I started writing this article before Nick Kypreos reported via Twitter that P.K. Subban will be awarded the Norris Trophy for the 2012-13 season. That's how confident I was that this would be happening. This is a welcome consolation to what I feel was a premature exit from the playoffs. Subban had a stellar season and this comes as no surprise to most of the community here at EOTP. It's been a while since a member of the team has won the award, 23 years to be exact. In anticipation of the official word and trophy presentation, here's a look back at the history of Canadiens players with the Norris Trophy.
Why not start with the last Habs player to receive the honour; Chris Chelios. Chelios had a pretty stellar season in 1988-89 when he won it. Chelios was +35 on the year and added 73 points to make his case as the league's top defender. He also added 19 playoff points in 21 games. You may remember that was the year that the Calgary Flames defeated the Canadiens in the cup final. Chelios' only Cup win with the Habs came in 1985-86; a win that most Habs fans are quite familiar with. Had Chelios not been traded to the Blackhawks for Denis Savard in 1990, his two subsequent Norris wins with Chicago could very well have been as a Hab.
Chris Chelios via ourhistory.canadiens.com
Before him it was Larry Robinson, not to be confused with Larry Ribinsoin, who never won an award probably due to his character issues. Robinson only won the award two times. While I'm unfortunately too young to have witnessed him play, everything my Father has told me about him, and the videos that I have seen tell me that this is entirely too low. To be fair, he did have to contend with Denis Potvin and Bobby Orr during his career. You could almost say that two trophies for Robinson in that era was pretty impressive due to his company at the top of the heap. He won the Stanley Cup with the Club six times and is arguably the greatest defenceman in Montreal Canadiens history.
Larry Robinson via assets.sbnation.com
There are no Habs players, in fact no NHL players at all that have been able to reach Bobby Orr's record of 8 Norris Trophies. There is however, a guy who played for the Habs that was pretty good, and did manage to get 7 of his own, tying him for second most with Nicklas Lidstrom. From 1954-55 to 1961-62, Doug Harvey won the award seven times, a record back then while the trophy was still in its infancy. Granted, one of those wins was as a New York Ranger, six as a Hab still makes him tops in team history.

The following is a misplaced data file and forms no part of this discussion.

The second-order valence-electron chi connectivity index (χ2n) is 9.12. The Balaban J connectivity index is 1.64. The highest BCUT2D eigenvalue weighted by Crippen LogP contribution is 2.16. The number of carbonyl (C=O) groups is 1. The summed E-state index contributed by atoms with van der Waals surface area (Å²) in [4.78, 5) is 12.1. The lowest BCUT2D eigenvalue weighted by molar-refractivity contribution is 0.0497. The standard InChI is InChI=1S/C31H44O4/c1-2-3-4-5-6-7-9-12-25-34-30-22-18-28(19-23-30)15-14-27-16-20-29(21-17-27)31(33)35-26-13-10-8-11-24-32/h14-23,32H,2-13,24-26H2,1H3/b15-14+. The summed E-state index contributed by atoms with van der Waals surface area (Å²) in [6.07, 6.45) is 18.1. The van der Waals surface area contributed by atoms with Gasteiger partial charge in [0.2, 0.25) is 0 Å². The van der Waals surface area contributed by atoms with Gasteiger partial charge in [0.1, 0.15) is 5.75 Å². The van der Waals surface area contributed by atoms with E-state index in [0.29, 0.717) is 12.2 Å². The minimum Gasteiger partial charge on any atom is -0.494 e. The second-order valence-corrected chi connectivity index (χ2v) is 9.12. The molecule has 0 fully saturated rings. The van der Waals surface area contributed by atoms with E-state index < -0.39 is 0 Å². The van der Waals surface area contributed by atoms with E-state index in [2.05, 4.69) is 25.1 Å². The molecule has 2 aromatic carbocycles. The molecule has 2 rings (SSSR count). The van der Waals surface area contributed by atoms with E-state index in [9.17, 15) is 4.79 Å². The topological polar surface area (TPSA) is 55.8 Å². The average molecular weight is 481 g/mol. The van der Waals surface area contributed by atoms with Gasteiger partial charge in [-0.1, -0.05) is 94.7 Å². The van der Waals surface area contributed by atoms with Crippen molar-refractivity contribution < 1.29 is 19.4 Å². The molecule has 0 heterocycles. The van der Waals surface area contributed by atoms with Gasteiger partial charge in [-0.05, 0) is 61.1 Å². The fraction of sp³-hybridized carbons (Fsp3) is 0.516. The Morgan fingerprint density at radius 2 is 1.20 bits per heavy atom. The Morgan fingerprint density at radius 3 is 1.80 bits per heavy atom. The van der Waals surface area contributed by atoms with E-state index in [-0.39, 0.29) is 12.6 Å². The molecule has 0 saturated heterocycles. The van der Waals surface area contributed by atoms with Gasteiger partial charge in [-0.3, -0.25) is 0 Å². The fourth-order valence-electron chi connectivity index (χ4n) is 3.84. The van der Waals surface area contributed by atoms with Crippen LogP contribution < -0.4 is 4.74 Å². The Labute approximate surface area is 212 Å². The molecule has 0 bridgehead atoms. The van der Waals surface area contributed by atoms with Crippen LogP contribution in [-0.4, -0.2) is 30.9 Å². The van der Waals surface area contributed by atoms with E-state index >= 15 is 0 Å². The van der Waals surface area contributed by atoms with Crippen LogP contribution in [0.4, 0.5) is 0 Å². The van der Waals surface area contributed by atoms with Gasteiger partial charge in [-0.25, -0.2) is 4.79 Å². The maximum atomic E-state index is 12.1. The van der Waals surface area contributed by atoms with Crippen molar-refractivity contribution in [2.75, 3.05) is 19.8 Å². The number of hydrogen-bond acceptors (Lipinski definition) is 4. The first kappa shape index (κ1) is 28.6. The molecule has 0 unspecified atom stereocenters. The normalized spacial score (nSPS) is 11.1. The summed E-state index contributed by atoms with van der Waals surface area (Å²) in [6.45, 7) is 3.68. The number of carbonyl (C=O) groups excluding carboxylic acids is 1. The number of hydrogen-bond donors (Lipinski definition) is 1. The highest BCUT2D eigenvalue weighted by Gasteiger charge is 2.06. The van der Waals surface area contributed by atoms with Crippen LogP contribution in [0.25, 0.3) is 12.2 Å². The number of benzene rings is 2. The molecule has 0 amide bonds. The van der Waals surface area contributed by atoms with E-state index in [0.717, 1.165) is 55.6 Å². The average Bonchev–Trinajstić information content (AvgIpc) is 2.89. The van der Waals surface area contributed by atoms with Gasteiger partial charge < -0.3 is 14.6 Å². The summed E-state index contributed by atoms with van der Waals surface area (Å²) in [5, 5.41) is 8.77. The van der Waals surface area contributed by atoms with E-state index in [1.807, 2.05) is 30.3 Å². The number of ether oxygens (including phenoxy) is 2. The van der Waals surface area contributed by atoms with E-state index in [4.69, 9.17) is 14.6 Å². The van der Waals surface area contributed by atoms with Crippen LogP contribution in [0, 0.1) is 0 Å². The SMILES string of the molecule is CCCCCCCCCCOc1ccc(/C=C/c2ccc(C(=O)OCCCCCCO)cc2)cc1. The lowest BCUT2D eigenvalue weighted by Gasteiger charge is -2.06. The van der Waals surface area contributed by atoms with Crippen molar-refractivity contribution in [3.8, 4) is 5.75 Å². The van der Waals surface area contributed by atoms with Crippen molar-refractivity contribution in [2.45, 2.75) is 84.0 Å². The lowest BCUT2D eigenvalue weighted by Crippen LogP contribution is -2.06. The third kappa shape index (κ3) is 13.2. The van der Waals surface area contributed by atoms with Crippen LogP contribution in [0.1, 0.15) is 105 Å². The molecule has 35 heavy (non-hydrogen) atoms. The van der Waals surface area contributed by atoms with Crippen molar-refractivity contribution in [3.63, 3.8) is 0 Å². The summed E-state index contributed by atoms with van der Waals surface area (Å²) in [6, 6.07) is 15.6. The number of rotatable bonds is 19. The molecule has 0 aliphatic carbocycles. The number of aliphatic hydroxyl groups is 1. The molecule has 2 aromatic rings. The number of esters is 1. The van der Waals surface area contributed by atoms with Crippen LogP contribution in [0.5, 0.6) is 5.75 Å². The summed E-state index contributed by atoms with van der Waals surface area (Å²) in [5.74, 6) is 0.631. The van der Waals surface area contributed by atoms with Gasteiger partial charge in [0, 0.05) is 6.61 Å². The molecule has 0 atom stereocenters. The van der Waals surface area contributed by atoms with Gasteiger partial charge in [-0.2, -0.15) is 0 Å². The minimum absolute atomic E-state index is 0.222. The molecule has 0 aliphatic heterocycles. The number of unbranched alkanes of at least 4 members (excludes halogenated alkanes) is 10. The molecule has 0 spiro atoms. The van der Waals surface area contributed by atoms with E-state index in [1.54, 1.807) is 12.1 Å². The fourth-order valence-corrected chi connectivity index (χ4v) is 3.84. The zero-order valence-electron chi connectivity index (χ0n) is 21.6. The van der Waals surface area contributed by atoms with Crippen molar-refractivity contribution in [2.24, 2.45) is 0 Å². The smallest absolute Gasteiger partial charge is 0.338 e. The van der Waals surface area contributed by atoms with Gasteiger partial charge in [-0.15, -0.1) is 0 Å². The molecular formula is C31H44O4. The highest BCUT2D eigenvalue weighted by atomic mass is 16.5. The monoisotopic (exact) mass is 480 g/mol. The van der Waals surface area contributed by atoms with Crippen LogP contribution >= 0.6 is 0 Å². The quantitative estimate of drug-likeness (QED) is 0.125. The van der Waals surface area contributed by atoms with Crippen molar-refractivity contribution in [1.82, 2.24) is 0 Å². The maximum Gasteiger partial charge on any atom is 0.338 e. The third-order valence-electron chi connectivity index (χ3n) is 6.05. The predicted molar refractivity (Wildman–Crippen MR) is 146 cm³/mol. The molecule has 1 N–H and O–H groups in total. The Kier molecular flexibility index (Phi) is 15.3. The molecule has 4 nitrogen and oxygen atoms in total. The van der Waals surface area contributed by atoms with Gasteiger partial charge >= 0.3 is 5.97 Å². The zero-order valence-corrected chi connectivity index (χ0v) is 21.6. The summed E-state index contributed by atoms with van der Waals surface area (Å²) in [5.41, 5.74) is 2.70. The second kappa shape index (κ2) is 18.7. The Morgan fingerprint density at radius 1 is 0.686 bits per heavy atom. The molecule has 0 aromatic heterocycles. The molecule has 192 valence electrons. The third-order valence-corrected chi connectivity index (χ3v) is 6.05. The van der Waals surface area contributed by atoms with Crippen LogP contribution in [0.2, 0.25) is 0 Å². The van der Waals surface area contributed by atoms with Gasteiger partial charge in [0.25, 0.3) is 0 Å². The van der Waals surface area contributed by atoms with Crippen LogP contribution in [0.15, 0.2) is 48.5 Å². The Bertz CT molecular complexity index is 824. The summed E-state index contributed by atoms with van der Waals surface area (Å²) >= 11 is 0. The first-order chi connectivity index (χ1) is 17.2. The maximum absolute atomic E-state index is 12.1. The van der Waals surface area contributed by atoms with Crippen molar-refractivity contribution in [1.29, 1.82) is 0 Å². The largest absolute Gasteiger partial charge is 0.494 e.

Doug Harvey via ourhistory.canadiens.com
During that time period where Harvey pretty much owned the trophy, there was only one season where he didn't win it, losing the race to fellow Habs D-man Tom Johnson in 1958-59. Unfortunately Johnson chose to close out his career with two seasons in Boston, later going on to coach the Bruins for three seasons. Johnson and Harvey together ran the table for 7 straight Norris trophies as Habs blueliners, are both six-time Stanley Cup winners and are members of the Hall of Fame.
Tom Johnson via notrehistoire.canadiens.com
Doug Harvey was actually the inspiration for the next Habs player that won the award following his run. A young boy grew up in Rouyn-Noranda idolizing Harvey, followed in his footsteps and worked his way up to a spot in the Habs lineup, winning the Calder Trophy in his first full season. Jacques Laperriere won the award in 1965-66. Laperriere was also the only player other than Bobby Orr to lead the league in plus/minus during a five year stretch. Unfortunately for Laperriere, his career was cut somewhat short by a devastating knee injury. He still managed to win the cup six times as a player and another two as an assistant coach with the club.
Jacques Laperriere via notrehistoire.canadiens.com
Now if one believes the Kypreos report, is this the first of many for Subban? Guys like Bobby Orr, Doug Harvey, Nick Lidstrom and Ray Bourque have all won five of more times but it's just not realistic to compare Subban to them. I do however believe that Subban has the talent for multiple wins of the award, and I don't think I'm alone in my belief that he is the best blueliner in the league today. I think he deserves the trophy this year and I'm inclined to believe that he will in fact win it.
Subban's win would have him join a list of Habs blueliners that includes five Hall of Fame inductees, all of whom have won at least one Stanley Cup with Montreal. In fact, all of the Habs players except Chris Chelios who won the award lifted lord Stanley's mug six times. So it seems that we could take a Subban Norris win as a sign of good things to come. After all, history repeats itself, right?